Developed by Iron Lore, Titan Quest is a pure action RPG set in the ancient world, where myth and the gods are real. Based on - and set in - a world of Greek mythology, you play as a human who somehow gets stuck with the job of setting the world right after Titans escape from their underworld confinement to take revenge on humanity. When the game begins, you have to create a hero or heroine to lead into battle...
Titan Quest splits the adventure between Greece, Egypt and China each offering up top fifteen hours of fun if you make a go of all the side quests. The game begins in Greece, where you'll battle many creatures and monsters from Greek mythology, such as the Satyrs, one-eyed Cyclopes and Harpies. The second part of the game then takes you south to Egypt, where you'll plunder temples and pyramids and battle mummies, giant beetles, lizard men, and vultures. Once you reach Asia, you'll experience some of the game's most-beautiful environments. Whereas Greece is arid and rocky, and Egypt dry and desert, Asia is lush and green and filled with all sorts of interesting settings, such as the Great Wall, as well as imperial cities and towns. Here you will battle various evil spirits, yeti-like monsters and primitive human beings.
In terms of gameplay, Titan Quest plays out very similarly to Diablo. Yeah, it's a hack and slash RPG, and a fairly typical one at that. You create a single character choosing from a few basic classes, and then you are dropped into the world, where you'll go around hacking and slashing monsters left and right, gain experience, complete quests (both main and a number of side quests), pick up loot dropped or found until your inventory fills up and then head to the nearest town to sell it and make money to buy more stuff! Click-click-click! :P
You start off without a class, just deciding your name and gender. In the second, however, you get to choose a skill to master. There are eight masteries: Defense, Warfare, Rogue, Hunting, Nature, Spirit, Earth, and Storm. The first four mentioned focus on physical combat. By focusing on hunting you get a bow. The other three physical attacks focus on hand-to-hand combat. The last four are magical masteries. Nature focuses on healing and support, Spirit focuses on necro powers, and Earth and Storm focus on direct damage using spells. You can blend any two of these to create one of 28 combination-class possibilities. Each mastery contains 20 skills (which means that you potentially have 40 skills for your character), and follows a theme that focuses on a certain type of gameplay. Not only does each mastery provide a different gameplay experience, but within each mastery, different skill selections will result in very different character builds. At each character level, you earn three skill points, which you can either place in a mastery to advance it and unlock additional skills (in the mastery tree), or increase the power of the skills that you've already unlocked.
As far as the main quest itself goes, the plot is fairly straightforward and nothing too deep - the quest log always tells you exactly where you are in the main quest and what your next objective is; you can even re-play the dialogue associated with that part of the quest at any time you like. For the side quests, there's more that is left open for the player to explore. You may be given broad guidance to look for someone in a particular area, or have a lead on a problem, which you then have to track down in more detail to be able to complete the quest. Everything is documented for side quests in the quest log, but the details are sometimes left intentionally vague to let you discover how to proceed on your own.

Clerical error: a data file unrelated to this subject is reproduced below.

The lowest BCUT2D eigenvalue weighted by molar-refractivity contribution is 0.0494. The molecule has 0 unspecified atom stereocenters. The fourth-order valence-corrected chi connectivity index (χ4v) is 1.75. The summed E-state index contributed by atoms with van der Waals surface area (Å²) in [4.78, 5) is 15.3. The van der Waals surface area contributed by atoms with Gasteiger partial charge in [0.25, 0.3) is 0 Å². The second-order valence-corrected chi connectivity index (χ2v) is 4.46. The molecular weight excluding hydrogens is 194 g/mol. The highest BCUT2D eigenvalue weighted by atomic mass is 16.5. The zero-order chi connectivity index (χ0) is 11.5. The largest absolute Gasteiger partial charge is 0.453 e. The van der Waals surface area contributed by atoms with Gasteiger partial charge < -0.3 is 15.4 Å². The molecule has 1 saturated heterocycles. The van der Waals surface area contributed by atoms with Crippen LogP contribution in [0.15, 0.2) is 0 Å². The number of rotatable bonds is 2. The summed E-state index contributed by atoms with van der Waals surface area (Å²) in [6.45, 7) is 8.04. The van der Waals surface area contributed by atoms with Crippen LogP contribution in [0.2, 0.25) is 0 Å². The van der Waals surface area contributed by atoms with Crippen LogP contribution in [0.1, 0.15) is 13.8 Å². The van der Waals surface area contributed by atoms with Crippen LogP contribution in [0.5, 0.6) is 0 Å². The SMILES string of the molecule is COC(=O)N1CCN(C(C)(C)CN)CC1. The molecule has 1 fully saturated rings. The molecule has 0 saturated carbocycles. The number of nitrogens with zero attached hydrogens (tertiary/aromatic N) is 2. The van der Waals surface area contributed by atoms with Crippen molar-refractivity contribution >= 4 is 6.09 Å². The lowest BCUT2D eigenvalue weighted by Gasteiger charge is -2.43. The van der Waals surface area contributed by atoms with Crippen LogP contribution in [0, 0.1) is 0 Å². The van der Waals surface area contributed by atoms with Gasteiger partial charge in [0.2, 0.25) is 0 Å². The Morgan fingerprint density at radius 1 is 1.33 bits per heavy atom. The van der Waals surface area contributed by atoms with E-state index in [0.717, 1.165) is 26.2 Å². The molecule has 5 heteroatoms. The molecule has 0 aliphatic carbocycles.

The game itself is linear, but absolutely massive. The main quest alone will set you back 40 hours. Battling through the game and taking on the powerful enemies is fun in itself, but it's made all the more enjoyable if played with friends. You can play Titan Quest with up to six other players in cooperative mode, although you still need to beat the game on Normal mode to go Epic, and Epic to play Legendary. The great thing about multiplayer is that you play the single player story as a party. No unique characters to make and no limit as to what you can and can't do. So you can jump into multiplayer with two other players, finish a few quests, save, and then jump back into single player just where you left off! Unfortunately, the co-op multiplayer implementation is rather basic. Iron Lore have decided not to include closed servers and the multiplayer is met with a number of slow downs during matches (Ed.note: I recommend you to turn graphics effects off).
Overall, Titan Quest is a surprisingly good game. If you like the Diablo series or Sacred and are looking for something 2006-similar, you simply can't go wrong. Don't beat it up for being like Diablo- embrace it and lose yourself in it. Quite frankly, with 40 hours of gameplay in the single player campaign, and the amount of customization possible, this game is fantastic!
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Minimum: Windows 2000 or XP, 1.8 GHz Intel Pentium IV or equivalent or AMD Athlon XP or equivalent, 512 MB RAM, 64 MB NVIDIA GeForce 3 or equivalent or ATI Radeon 8500 series with Pixel Shader 1.1 support or equivalent, DirectX 9.0c compatible 16-bit sound card, 5 GB free hard drive space, 8x CD-ROM drive, Keyboard, Mouse
Recommended: 3.0 GHz Intel Pentium IV or equivalent, 1 GB RAM, 128 MB NVIDIA GeForce 6800 or ATI Radeon X800 series, Soundblaster XFi sound card
Required for Multiplayer: 1 set of discs per computer, Internet: Cable modem, DSL modem, or better for online multiplayer play, LAN: LAN or broadband WAN